The Sophomore Stretch

Franz Ferdinand, the second time around.

The problem with making a really good first album is that you'll eventually have to make a second one. There are four basic strategies that bands have traditionally used for a follow-up to a debut that presents a fully formed aesthetic. The luckiest, or most skillful, bands sometimes come up with something that's very different from their first record—the Beastie Boys are the canonical example, and the Velvet Underground and Wire qualify, too. At the other end of the spectrum are the bands that are paralyzed by indecision or lack of material or good old-fashioned drugs, and wait to make their second album until nobody cares anymore: The Stone Roses and Elastica are the poster children here.

The other two possibilities involve following Stunning Debut Album with Stunning Debut Album Part II: The Sequel. Ideally, the outcome is a record that's just like the first, but deeper or tougher or more vivid. PJ Harvey and Belle & Sebastian are both good examples of that phenomenon, but it's exemplified by the Stooges' 1970 Fun House, freshly reissued by Rhino. The previous year's The Stooges had pushed their lean, ravenous garage-band sound all the way to the outer barriers. What you can hear on the early takes and outtakes appended to Fun House's new edition is the band bracing their heels against the sound of their debut, and ramming their skulls against those outer barriers until they hear something crack, then ramming some more.

Making S.D.A. II is risky, though. More often, bands end up in category four, with a record that was better the first time around. The Strokes' Room on Fire, for instance, was obsolete the moment it was released, because they'd already made Is This It. The same problem has plagued everyone from Liz Phair to Gang of Four. (The Ramones are arguably the only band that has ever made a second album exactly as strong as the first, in exactly the same ways—and even then Ramones wins, just because it was earlier.)

This brings us to Franz Ferdinand's second album, You Could Have It So Much Better (Epic). The Scottish glam-rock band has made no secret of the idea that it's not meant to be much of a departure from last year's Franz Ferdinand—originally, in fact, it was just going to be called Franz Ferdinand again, and have the same cover design, only in different colors. Fortunately, somebody talked them out of that.

The biggest change between the two records, actually, is their sequencing. Franz Ferdinand's best songs were scattered across its sequence; on YCHISMB, they're trying very hard to make a good first impression, so they've front-loaded the hottest stuff. It opens with "The Fallen," a scenery-chewing performance by singer Alex Kapranos, half-bellowing a fusillade of lyrics that conflate Christ and contemporary anarchists: "Turn the rich into wine/Walk on the mean."

It's followed by the high point of Franz's career to date: a vicious little song about having fun called "Do You Want To." It's a fabulously clever piece of songwriting, with a mirror-ball stomp in the rhythm section and some structural sleight of hand (the intro sounds like it's a piece of misdirection, like the beginning of "Take Me Out"—but then it comes back). The title is a come-on that turns into a threat and back into a come-on when Kapranos sings it (the phrase continues " . . . go where I never let you before"); the band sings "do do do" behind him, half as a question and half as an answer. "Lucky, lucky, you're so lucky," Kapranos growls in a tone that suggests he's just left both Kylie and Britney whimpering for more.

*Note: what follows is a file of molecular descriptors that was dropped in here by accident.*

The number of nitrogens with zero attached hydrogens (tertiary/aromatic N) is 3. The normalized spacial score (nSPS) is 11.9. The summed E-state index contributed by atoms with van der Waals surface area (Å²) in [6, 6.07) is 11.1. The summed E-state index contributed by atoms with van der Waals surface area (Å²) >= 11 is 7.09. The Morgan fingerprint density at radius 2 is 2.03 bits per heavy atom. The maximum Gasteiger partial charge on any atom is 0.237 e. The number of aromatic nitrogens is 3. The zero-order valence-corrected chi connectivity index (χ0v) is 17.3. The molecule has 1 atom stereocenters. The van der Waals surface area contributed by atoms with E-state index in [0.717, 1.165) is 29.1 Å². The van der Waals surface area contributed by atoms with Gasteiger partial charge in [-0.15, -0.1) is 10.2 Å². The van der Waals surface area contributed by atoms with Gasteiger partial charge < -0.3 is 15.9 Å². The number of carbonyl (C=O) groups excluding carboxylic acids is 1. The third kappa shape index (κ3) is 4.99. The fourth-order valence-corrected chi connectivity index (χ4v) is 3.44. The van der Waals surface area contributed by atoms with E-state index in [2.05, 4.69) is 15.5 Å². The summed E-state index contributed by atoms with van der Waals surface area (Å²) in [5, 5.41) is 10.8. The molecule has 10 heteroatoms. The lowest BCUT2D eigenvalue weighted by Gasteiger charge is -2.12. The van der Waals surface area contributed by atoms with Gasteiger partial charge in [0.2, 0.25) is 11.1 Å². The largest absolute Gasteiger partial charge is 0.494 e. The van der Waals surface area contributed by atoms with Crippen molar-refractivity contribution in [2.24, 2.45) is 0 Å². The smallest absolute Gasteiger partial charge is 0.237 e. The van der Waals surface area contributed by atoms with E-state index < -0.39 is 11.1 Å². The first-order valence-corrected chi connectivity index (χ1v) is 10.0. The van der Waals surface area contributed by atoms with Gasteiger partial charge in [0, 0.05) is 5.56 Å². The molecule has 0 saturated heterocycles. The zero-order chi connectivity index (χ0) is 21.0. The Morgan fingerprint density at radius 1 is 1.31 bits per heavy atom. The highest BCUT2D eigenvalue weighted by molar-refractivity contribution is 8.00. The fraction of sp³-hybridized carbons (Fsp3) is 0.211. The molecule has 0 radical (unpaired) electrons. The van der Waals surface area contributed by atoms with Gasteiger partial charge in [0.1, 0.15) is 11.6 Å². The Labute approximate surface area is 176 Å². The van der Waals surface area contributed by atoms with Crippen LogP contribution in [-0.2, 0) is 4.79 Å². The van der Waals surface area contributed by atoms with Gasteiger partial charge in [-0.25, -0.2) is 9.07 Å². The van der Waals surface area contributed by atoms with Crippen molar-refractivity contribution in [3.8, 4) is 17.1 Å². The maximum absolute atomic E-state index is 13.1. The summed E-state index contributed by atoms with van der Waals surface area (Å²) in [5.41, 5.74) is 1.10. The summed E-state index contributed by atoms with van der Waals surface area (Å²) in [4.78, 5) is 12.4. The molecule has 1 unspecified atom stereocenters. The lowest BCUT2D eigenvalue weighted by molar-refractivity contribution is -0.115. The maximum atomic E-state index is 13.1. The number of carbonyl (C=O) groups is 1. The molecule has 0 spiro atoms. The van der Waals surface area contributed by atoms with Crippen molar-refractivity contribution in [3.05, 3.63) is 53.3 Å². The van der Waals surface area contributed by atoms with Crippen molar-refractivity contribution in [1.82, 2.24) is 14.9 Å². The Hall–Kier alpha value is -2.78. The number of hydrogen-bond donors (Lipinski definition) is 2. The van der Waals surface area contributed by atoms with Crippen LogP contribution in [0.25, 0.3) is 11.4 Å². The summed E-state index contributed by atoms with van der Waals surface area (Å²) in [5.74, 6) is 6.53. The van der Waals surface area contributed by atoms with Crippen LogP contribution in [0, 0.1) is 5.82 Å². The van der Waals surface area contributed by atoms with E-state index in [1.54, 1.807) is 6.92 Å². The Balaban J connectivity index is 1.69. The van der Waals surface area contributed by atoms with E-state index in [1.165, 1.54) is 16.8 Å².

If all of YCHISMB were that good, it'd be The Road Warrior to the first album's Mad Max. Sadly, it drops off in a hurry. By the third song, Kapranos is coming up with truly awful rhymes ("If I like cocaine I'm racin' ya/For organic fresh echinacea"); the fourth one, "Walk Away," begins by paraphrasing Kraftwerk's "The Model," and ends by paraphrasing the first album's "Jacqueline."

The rest of the album oscillates between moments that are splendid in exactly the manner of Franz Ferdinand and moments where their static pose is starting to show cracks—reworked grooves, half-formed songs, embarrassing lyrics. "We are so cruel and to communicate/Without the red stuff being spilled/We must MDMA our sentiment," Kapranos sings with a straight face on "What You Meant."

NME reported in July that the band wasn't sure what to do about a song they'd recorded called "Turn It On"—it sounded like a potential hit, but it also sounded just like the first album's "Darts of Pleasure." (As it turns out, it's not on the new record.) They may well run into that problem again. Franz Ferdinand are still mightily impressive as a band—even their lesser songs sound juicy and sharp from a distance, and bassist Bob Hardy and drummer Paul Thomson have a deep bag of disco tricks. But You Could Have It So Much Better suggests that they've already let themselves go every place they're ever going to.

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Franz Ferdinand play the Paramount Theatre with Wolf Parade at 7:30 p.m. Sat., Oct. 1–Sun., Oct. 2. $30.

 
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